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Can dog sitters hold the owners responsible for a bite while watching their dog?

On Behalf of | Jun 7, 2024 | Injuries

Dog sitting can be a rewarding job, but it also comes with risks. One of the significant risks involves dog bites.

When a dog bites someone while under the care of a sitter, it raises the question: can the sitter hold the owner responsible for the bite?

Are owners responsible if their pet bites the sitter?

In New Jersey, a ruling in 2013 clarified this issue. The case involved a dog sitter who got bitten while watching a dog. The court decided that dog owners are strictly liable for injuries their pets cause, even if the pet is under someone else’s care. This ruling highlights that owners hold responsibility for their dog’s behavior at all times.

This decision rests on the principle of strict liability. Strict liability means that a person is responsible for the damage and loss caused by their actions and possessions, regardless of fault or intent. For dog owners in New Jersey, this means they are liable for any bites their dog inflicts, whether the victim is a stranger, a neighbor or a dog sitter.

What does the ruling mean for dog sitters?

The court’s decision ensures protection for those who might encounter a dangerous dog. It encourages dog owners to take proper measures to prevent their dogs from causing harm. This includes training the dog and informing caretakers of any aggressive tendencies. Owners must provide sitters with detailed instructions on handling their dogs safely.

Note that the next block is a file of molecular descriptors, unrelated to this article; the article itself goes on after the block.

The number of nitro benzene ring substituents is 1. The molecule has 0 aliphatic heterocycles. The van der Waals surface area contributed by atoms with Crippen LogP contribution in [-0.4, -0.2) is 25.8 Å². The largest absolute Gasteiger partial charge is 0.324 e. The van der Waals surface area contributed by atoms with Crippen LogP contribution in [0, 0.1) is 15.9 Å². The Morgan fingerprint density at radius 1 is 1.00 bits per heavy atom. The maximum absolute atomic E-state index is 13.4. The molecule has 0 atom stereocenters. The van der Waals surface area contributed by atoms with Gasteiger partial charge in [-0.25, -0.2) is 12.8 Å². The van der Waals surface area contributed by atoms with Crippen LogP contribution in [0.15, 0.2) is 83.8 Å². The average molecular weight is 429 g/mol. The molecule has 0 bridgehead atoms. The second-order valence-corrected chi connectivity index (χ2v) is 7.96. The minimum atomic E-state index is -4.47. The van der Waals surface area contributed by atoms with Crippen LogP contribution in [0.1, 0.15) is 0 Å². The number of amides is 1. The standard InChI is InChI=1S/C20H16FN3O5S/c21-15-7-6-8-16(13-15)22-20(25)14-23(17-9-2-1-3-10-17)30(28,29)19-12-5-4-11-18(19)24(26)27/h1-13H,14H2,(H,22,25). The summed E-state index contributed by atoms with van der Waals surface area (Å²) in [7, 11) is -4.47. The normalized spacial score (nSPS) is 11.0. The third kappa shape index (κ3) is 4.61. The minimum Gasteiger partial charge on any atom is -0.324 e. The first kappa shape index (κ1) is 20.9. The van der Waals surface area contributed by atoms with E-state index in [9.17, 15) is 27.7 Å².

For dog sitters, this ruling offers some reassurance. They can seek compensation for injuries sustained while performing their duties. This ruling emphasizes the importance of communication between dog owners and sitters. Owners should share any relevant information about their dog’s behavior. Sitters should ask questions and take precautions when handling unfamiliar dogs.

Most importantly, the New Jersey ruling sets a clear precedent. Dog owners hold responsibility for their dog’s actions, even when they are not present. Dog sitters can feel more secure knowing that the law provides them with protection.